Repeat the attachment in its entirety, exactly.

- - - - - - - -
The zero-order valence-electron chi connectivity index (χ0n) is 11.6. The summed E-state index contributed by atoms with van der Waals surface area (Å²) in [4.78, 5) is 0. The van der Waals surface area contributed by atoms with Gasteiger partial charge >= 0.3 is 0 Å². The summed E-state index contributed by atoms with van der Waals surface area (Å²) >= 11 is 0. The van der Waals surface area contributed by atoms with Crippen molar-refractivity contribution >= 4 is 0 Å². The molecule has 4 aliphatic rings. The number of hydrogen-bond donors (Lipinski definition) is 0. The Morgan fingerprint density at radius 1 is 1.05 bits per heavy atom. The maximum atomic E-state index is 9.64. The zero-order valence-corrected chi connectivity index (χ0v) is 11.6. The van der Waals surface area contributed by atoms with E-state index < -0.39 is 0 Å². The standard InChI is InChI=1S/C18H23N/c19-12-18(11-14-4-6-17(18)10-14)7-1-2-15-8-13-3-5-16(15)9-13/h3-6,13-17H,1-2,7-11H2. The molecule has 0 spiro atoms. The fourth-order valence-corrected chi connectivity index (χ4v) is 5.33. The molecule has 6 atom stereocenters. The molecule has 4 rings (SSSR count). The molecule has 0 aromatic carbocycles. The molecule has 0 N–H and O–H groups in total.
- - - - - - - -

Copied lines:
The zero-order valence-electron chi connectivity index (χ0n) is 11.6. The summed E-state index contributed by atoms with van der Waals surface area (Å²) in [4.78, 5) is 0. The van der Waals surface area contributed by atoms with Gasteiger partial charge >= 0.3 is 0 Å². The summed E-state index contributed by atoms with van der Waals surface area (Å²) >= 11 is 0. The van der Waals surface area contributed by atoms with Crippen molar-refractivity contribution >= 4 is 0 Å². The molecule has 4 aliphatic rings. The number of hydrogen-bond donors (Lipinski definition) is 0. The Morgan fingerprint density at radius 1 is 1.05 bits per heavy atom. The maximum atomic E-state index is 9.64. The zero-order valence-corrected chi connectivity index (χ0v) is 11.6. The van der Waals surface area contributed by atoms with E-state index < -0.39 is 0 Å². The standard InChI is InChI=1S/C18H23N/c19-12-18(11-14-4-6-17(18)10-14)7-1-2-15-8-13-3-5-16(15)9-13/h3-6,13-17H,1-2,7-11H2. The molecule has 0 spiro atoms. The fourth-order valence-corrected chi connectivity index (χ4v) is 5.33. The molecule has 6 atom stereocenters. The molecule has 4 rings (SSSR count). The molecule has 0 aromatic carbocycles. The molecule has 0 N–H and O–H groups in total.